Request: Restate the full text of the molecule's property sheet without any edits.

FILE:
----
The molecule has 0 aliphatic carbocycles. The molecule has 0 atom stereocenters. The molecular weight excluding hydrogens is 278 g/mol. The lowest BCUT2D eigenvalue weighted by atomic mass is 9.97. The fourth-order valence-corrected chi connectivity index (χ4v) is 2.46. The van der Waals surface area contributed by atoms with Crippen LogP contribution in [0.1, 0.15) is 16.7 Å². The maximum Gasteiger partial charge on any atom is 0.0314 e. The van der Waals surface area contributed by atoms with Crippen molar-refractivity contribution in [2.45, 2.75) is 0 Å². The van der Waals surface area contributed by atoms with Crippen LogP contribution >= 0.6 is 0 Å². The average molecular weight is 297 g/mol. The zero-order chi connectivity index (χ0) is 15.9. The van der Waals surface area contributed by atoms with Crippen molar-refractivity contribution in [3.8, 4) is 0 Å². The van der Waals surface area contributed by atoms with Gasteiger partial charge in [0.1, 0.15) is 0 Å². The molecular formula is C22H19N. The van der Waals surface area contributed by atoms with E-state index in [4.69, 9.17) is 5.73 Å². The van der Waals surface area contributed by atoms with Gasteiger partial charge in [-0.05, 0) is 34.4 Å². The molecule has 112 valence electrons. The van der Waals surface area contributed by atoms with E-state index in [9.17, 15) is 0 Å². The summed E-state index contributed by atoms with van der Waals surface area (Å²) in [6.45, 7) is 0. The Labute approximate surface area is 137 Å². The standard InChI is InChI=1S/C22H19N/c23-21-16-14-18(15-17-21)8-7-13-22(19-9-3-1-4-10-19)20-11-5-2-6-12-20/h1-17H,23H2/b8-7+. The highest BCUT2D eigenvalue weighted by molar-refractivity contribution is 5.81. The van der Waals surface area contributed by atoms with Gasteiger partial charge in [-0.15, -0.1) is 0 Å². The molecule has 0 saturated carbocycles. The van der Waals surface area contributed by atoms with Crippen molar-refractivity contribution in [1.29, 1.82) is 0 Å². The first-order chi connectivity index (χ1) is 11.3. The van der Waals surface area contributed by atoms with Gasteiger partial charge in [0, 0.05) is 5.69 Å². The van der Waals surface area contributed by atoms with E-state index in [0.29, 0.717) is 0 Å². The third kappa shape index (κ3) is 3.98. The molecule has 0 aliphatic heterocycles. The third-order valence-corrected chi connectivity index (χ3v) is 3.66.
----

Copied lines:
The molecule has 0 aliphatic carbocycles. The molecule has 0 atom stereocenters. The molecular weight excluding hydrogens is 278 g/mol. The lowest BCUT2D eigenvalue weighted by atomic mass is 9.97. The fourth-order valence-corrected chi connectivity index (χ4v) is 2.46. The van der Waals surface area contributed by atoms with Crippen LogP contribution in [0.1, 0.15) is 16.7 Å². The maximum Gasteiger partial charge on any atom is 0.0314 e. The van der Waals surface area contributed by atoms with Crippen molar-refractivity contribution in [2.45, 2.75) is 0 Å². The van der Waals surface area contributed by atoms with Crippen LogP contribution >= 0.6 is 0 Å². The average molecular weight is 297 g/mol. The zero-order chi connectivity index (χ0) is 15.9. The van der Waals surface area contributed by atoms with Crippen molar-refractivity contribution in [3.8, 4) is 0 Å². The van der Waals surface area contributed by atoms with Gasteiger partial charge in [0.1, 0.15) is 0 Å². The molecular formula is C22H19N. The van der Waals surface area contributed by atoms with E-state index in [4.69, 9.17) is 5.73 Å². The van der Waals surface area contributed by atoms with Gasteiger partial charge in [-0.05, 0) is 34.4 Å². The molecule has 112 valence electrons. The van der Waals surface area contributed by atoms with E-state index in [9.17, 15) is 0 Å². The summed E-state index contributed by atoms with van der Waals surface area (Å²) in [6.45, 7) is 0. The Labute approximate surface area is 137 Å². The standard InChI is InChI=1S/C22H19N/c23-21-16-14-18(15-17-21)8-7-13-22(19-9-3-1-4-10-19)20-11-5-2-6-12-20/h1-17H,23H2/b8-7+. The highest BCUT2D eigenvalue weighted by molar-refractivity contribution is 5.81. The van der Waals surface area contributed by atoms with Gasteiger partial charge in [-0.15, -0.1) is 0 Å². The molecule has 0 saturated carbocycles. The van der Waals surface area contributed by atoms with Crippen molar-refractivity contribution in [1.29, 1.82) is 0 Å². The first-order chi connectivity index (χ1) is 11.3. The van der Waals surface area contributed by atoms with Gasteiger partial charge in [0, 0.05) is 5.69 Å². The van der Waals surface area contributed by atoms with E-state index in [0.29, 0.717) is 0 Å². The third kappa shape index (κ3) is 3.98. The molecule has 0 aliphatic heterocycles. The third-order valence-corrected chi connectivity index (χ3v) is 3.66.